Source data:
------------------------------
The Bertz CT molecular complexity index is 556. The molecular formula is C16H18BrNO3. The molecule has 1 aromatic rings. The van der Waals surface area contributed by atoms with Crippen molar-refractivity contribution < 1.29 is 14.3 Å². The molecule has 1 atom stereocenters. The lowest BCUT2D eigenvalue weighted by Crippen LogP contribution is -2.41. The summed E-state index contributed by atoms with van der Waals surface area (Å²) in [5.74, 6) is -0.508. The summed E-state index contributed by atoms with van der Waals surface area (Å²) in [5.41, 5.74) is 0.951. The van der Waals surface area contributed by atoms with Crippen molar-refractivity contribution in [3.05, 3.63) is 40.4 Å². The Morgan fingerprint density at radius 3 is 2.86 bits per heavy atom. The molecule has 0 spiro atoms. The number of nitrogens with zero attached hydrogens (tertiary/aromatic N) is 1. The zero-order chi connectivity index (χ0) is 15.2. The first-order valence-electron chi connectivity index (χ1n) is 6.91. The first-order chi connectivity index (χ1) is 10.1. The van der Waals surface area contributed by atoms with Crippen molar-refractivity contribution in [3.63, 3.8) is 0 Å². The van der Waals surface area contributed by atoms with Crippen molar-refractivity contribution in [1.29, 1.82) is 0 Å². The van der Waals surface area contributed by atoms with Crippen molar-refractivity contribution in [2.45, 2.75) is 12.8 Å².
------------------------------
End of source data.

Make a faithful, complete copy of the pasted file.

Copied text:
The Bertz CT molecular complexity index is 556. The molecular formula is C16H18BrNO3. The molecule has 1 aromatic rings. The van der Waals surface area contributed by atoms with Crippen molar-refractivity contribution < 1.29 is 14.3 Å². The molecule has 1 atom stereocenters. The lowest BCUT2D eigenvalue weighted by Crippen LogP contribution is -2.41. The summed E-state index contributed by atoms with van der Waals surface area (Å²) in [5.74, 6) is -0.508. The summed E-state index contributed by atoms with van der Waals surface area (Å²) in [5.41, 5.74) is 0.951. The van der Waals surface area contributed by atoms with Crippen molar-refractivity contribution in [3.05, 3.63) is 40.4 Å². The Morgan fingerprint density at radius 3 is 2.86 bits per heavy atom. The molecule has 0 spiro atoms. The number of nitrogens with zero attached hydrogens (tertiary/aromatic N) is 1. The zero-order chi connectivity index (χ0) is 15.2. The first-order valence-electron chi connectivity index (χ1n) is 6.91. The first-order chi connectivity index (χ1) is 10.1. The van der Waals surface area contributed by atoms with Crippen molar-refractivity contribution in [3.63, 3.8) is 0 Å². The van der Waals surface area contributed by atoms with Crippen molar-refractivity contribution in [1.29, 1.82) is 0 Å². The van der Waals surface area contributed by atoms with Crippen molar-refractivity contribution in [2.45, 2.75) is 12.8 Å².